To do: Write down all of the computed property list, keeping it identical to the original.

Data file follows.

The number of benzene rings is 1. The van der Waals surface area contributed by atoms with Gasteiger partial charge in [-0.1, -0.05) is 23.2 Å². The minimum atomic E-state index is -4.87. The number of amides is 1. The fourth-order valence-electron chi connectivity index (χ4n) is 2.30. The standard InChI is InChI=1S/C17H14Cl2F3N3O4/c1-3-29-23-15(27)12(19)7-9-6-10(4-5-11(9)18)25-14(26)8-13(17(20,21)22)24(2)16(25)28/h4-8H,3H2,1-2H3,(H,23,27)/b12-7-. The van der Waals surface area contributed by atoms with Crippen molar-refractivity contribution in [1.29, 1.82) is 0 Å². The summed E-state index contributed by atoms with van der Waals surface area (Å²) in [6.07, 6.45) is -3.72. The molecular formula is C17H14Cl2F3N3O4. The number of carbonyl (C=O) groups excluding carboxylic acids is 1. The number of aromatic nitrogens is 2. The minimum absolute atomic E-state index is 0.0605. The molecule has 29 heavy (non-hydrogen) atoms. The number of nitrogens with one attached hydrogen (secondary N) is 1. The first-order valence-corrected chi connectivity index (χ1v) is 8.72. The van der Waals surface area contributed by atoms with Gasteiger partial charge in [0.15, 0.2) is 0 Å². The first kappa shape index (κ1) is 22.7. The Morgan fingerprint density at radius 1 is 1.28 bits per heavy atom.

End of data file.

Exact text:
The number of benzene rings is 1. The van der Waals surface area contributed by atoms with Gasteiger partial charge in [-0.1, -0.05) is 23.2 Å². The minimum atomic E-state index is -4.87. The number of amides is 1. The fourth-order valence-electron chi connectivity index (χ4n) is 2.30. The standard InChI is InChI=1S/C17H14Cl2F3N3O4/c1-3-29-23-15(27)12(19)7-9-6-10(4-5-11(9)18)25-14(26)8-13(17(20,21)22)24(2)16(25)28/h4-8H,3H2,1-2H3,(H,23,27)/b12-7-. The van der Waals surface area contributed by atoms with Crippen molar-refractivity contribution in [1.29, 1.82) is 0 Å². The summed E-state index contributed by atoms with van der Waals surface area (Å²) in [6.07, 6.45) is -3.72. The molecular formula is C17H14Cl2F3N3O4. The number of carbonyl (C=O) groups excluding carboxylic acids is 1. The number of aromatic nitrogens is 2. The minimum absolute atomic E-state index is 0.0605. The molecule has 29 heavy (non-hydrogen) atoms. The number of nitrogens with one attached hydrogen (secondary N) is 1. The first-order valence-corrected chi connectivity index (χ1v) is 8.72. The van der Waals surface area contributed by atoms with Gasteiger partial charge in [0.15, 0.2) is 0 Å². The first kappa shape index (κ1) is 22.7. The Morgan fingerprint density at radius 1 is 1.28 bits per heavy atom.